Group Competition Heats Up In The Caribbean
Cruise Week


Agents concerned about group prices being undermined by falling cruise fares can take heart from Celebrity’s new pricing policy for 2010 Caribbean groups. “With all the noise in the marketplace right now about group difficulties, we had to do something that is much more real than is out there today,” says Senior VP Dondra Ritzenthaler.



“Something real” means that agents blocking 2010 group space for a limited time will retain a price advantage for the booking no matter what happens to FIT rates. The program begins for agents taking out Caribbean group space during the last week of August. “Agents blocking group space during that week will always have anywhere from a $25 price advantage on the three- to five-day sailings, $50 on the six- to nine-night itineraries and $100 on the 10- or more night departures,” Ritzenthaler says.



Similar price protection advantages will be in place for Alaska 2010 groups booked during the last week of September and group space blocked during the last week of October for Celebrity 2010 Europe sailings.



“As an example, if an agent takes out group space in the last week of August for any Caribbean 2010 sailing, for a cruise that costs $1,000, then the agent’s client will pay $900,” says Ritzenthaler. “If the price goes down to $800, then we will take that group price to $800 plus give them that same $100 price advantage, so their price goes to $700. The price advantage continues for the life of the group.”



The group push comes as Celebrity gears up for a massive increase in Caribbean itineraries next year. On the short cruise side, Century will operate year-round four- and five-night sailings. But the big growth is in seven-night or longer sailings, with Solstice doing year-round and a total of seven Celebrity ships sailing the Caribbean in winter: Solstice, Eclipse, Equinox, Summit, Constellation, Millennium, and Mercury.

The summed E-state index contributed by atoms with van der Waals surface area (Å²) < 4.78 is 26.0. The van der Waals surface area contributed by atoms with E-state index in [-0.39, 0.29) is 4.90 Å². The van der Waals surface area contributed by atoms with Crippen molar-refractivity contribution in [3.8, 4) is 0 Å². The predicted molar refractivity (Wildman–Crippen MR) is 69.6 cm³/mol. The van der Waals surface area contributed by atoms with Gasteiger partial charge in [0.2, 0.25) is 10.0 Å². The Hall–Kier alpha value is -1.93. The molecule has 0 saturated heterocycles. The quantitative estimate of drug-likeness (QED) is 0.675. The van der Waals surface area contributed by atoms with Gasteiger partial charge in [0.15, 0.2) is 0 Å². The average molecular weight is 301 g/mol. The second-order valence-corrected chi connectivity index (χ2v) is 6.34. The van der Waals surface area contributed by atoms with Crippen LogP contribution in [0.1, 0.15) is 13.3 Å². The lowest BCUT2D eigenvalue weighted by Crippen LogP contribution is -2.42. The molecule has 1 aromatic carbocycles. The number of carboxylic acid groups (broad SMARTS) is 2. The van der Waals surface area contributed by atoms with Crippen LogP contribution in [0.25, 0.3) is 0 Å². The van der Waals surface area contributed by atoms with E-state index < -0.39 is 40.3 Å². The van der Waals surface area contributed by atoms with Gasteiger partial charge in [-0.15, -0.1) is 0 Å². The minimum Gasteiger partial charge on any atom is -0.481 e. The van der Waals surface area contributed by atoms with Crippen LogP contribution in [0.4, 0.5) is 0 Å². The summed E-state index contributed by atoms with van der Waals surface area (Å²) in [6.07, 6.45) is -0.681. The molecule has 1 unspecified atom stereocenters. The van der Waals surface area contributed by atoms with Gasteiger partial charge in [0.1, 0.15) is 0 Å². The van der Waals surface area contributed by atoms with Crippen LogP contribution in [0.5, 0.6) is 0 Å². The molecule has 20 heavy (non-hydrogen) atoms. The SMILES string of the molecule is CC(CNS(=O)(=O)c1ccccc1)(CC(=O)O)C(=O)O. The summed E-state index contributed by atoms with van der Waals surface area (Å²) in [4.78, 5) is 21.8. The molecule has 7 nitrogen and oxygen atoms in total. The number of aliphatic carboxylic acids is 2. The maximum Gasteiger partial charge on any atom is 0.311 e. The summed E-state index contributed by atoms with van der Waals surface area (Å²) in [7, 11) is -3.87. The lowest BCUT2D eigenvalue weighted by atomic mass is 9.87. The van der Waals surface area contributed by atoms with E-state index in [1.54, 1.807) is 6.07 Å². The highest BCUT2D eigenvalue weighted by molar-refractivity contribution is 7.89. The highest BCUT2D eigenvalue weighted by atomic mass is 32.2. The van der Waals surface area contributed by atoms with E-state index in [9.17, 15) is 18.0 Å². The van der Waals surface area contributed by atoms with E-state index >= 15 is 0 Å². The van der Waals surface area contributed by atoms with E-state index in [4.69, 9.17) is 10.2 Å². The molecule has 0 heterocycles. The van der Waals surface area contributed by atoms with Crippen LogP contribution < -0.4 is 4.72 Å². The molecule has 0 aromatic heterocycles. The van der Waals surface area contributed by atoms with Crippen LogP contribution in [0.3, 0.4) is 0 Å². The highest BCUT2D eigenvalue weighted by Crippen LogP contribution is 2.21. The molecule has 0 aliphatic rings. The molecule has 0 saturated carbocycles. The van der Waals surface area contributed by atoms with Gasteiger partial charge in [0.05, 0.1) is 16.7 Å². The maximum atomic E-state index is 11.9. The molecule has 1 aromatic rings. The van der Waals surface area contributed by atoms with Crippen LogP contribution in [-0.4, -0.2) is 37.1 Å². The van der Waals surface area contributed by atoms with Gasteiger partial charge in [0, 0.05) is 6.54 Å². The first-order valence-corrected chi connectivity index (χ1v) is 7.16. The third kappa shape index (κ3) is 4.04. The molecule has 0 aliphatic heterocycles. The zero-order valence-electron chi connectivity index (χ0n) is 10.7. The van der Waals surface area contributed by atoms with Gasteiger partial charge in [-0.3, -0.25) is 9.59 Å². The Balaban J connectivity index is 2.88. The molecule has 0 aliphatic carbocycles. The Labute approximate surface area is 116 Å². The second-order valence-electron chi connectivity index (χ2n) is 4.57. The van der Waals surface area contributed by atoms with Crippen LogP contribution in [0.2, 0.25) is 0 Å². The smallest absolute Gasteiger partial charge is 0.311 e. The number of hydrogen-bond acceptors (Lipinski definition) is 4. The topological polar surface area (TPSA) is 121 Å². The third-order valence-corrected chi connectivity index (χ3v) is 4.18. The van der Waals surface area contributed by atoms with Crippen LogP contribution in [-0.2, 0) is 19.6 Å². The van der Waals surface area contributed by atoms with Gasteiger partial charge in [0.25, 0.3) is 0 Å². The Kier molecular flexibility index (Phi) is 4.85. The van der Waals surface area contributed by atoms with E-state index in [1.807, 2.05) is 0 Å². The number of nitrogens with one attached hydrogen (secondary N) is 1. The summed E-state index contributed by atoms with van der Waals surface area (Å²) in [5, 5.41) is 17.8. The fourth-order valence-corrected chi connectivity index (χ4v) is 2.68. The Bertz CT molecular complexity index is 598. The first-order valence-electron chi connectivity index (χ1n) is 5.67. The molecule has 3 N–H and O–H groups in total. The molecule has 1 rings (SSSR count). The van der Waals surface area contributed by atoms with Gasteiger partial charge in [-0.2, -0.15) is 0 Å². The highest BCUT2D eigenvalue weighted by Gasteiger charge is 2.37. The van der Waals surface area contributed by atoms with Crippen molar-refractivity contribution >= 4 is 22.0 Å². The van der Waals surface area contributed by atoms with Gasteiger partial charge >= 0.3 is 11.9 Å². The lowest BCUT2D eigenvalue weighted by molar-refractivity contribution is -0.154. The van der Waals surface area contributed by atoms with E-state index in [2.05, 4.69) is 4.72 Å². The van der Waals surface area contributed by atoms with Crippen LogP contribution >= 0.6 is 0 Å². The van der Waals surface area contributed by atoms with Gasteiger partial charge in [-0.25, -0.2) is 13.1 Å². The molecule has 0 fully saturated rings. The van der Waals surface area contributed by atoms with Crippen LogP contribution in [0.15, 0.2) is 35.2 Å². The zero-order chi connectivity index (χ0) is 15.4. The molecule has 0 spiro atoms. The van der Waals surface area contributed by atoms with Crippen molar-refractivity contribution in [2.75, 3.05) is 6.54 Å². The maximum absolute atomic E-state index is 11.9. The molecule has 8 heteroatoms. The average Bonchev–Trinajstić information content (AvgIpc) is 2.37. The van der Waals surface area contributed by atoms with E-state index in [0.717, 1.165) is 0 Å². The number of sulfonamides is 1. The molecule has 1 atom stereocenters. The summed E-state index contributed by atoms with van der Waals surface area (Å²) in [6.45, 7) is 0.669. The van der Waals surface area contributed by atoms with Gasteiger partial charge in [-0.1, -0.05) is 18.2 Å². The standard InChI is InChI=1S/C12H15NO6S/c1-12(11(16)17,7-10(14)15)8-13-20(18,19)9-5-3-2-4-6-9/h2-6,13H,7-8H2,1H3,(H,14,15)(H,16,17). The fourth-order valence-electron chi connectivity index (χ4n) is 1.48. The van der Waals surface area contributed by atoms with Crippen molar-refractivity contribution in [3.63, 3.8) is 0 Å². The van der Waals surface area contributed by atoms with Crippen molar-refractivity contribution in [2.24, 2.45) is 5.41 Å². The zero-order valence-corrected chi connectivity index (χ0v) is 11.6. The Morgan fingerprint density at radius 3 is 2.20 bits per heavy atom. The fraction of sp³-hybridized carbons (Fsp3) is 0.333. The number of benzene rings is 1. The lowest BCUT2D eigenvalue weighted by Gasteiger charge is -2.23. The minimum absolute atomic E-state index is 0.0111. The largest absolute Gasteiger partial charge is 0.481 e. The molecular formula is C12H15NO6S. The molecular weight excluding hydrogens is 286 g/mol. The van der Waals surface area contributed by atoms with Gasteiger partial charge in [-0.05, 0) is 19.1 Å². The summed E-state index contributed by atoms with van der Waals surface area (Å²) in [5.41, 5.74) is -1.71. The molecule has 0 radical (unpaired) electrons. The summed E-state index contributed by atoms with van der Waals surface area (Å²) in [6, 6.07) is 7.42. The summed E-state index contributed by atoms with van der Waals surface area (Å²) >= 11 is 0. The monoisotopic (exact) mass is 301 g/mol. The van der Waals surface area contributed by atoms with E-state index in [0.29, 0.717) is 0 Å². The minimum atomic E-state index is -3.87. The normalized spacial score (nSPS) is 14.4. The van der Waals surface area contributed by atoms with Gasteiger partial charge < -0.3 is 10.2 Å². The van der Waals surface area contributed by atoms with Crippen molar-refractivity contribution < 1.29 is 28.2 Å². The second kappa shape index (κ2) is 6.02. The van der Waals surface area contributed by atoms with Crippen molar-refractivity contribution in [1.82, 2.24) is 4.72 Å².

With so much at stake, Celebrity is working to be heard in the Caribbean against strong, entrenched competition. As Gerry Cahill, CEO of Caribbean capacity leader Carnival, told Cruise Week recently in regards to the European exodus back to Caribbean for 2010: “The people coming back have to compete against us.”



Carnival is not just sitting back and waiting for the competition to arrive. Joni Rein, CCL VP of Worldwide Sales, reports that the cruise giant is enhancing BookCCL in the group automation area in early 2010. “Carnival is committed to providing our valued travel partners with automation solutions….focusing on continuous improvement of e-channel tools,” says Rein.



She advises agents to block group space as a base but take advantage of tactical rates the guest can qualify for and book those residents early saver and past guest special fares into the group. “Instant access to low-cost fares and 24/7 access to availability and management of groups will make agents more efficient and productive while driving down the cost of managing their business,” she says. “Some of the new e-only policies are driving huge increases in the use of electronic channels for group reservation berthing.”

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